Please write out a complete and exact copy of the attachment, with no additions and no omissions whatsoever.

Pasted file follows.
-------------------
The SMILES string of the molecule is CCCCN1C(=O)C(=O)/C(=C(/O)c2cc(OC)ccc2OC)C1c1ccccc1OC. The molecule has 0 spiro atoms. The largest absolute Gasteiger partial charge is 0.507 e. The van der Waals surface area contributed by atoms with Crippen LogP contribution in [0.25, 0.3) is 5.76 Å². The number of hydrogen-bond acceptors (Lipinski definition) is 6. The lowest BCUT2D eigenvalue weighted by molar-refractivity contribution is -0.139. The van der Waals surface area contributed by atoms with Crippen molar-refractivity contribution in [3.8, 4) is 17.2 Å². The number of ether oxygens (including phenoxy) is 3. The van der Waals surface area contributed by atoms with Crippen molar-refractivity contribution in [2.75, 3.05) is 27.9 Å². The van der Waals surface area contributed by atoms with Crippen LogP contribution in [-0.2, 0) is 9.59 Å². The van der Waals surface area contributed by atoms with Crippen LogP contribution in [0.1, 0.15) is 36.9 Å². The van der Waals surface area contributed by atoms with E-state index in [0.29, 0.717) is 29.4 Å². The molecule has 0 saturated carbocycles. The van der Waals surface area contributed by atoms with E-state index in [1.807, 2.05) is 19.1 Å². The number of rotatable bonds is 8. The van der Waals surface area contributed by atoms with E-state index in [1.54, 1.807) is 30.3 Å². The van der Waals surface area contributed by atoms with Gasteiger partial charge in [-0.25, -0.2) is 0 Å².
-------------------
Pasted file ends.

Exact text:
The SMILES string of the molecule is CCCCN1C(=O)C(=O)/C(=C(/O)c2cc(OC)ccc2OC)C1c1ccccc1OC. The molecule has 0 spiro atoms. The largest absolute Gasteiger partial charge is 0.507 e. The van der Waals surface area contributed by atoms with Crippen LogP contribution in [0.25, 0.3) is 5.76 Å². The number of hydrogen-bond acceptors (Lipinski definition) is 6. The lowest BCUT2D eigenvalue weighted by molar-refractivity contribution is -0.139. The van der Waals surface area contributed by atoms with Crippen molar-refractivity contribution in [3.8, 4) is 17.2 Å². The number of ether oxygens (including phenoxy) is 3. The van der Waals surface area contributed by atoms with Crippen molar-refractivity contribution in [2.75, 3.05) is 27.9 Å². The van der Waals surface area contributed by atoms with Crippen LogP contribution in [-0.2, 0) is 9.59 Å². The van der Waals surface area contributed by atoms with Crippen LogP contribution in [0.1, 0.15) is 36.9 Å². The van der Waals surface area contributed by atoms with E-state index in [0.29, 0.717) is 29.4 Å². The molecule has 0 saturated carbocycles. The van der Waals surface area contributed by atoms with E-state index in [1.807, 2.05) is 19.1 Å². The number of rotatable bonds is 8. The van der Waals surface area contributed by atoms with E-state index in [1.54, 1.807) is 30.3 Å². The van der Waals surface area contributed by atoms with Gasteiger partial charge in [-0.25, -0.2) is 0 Å².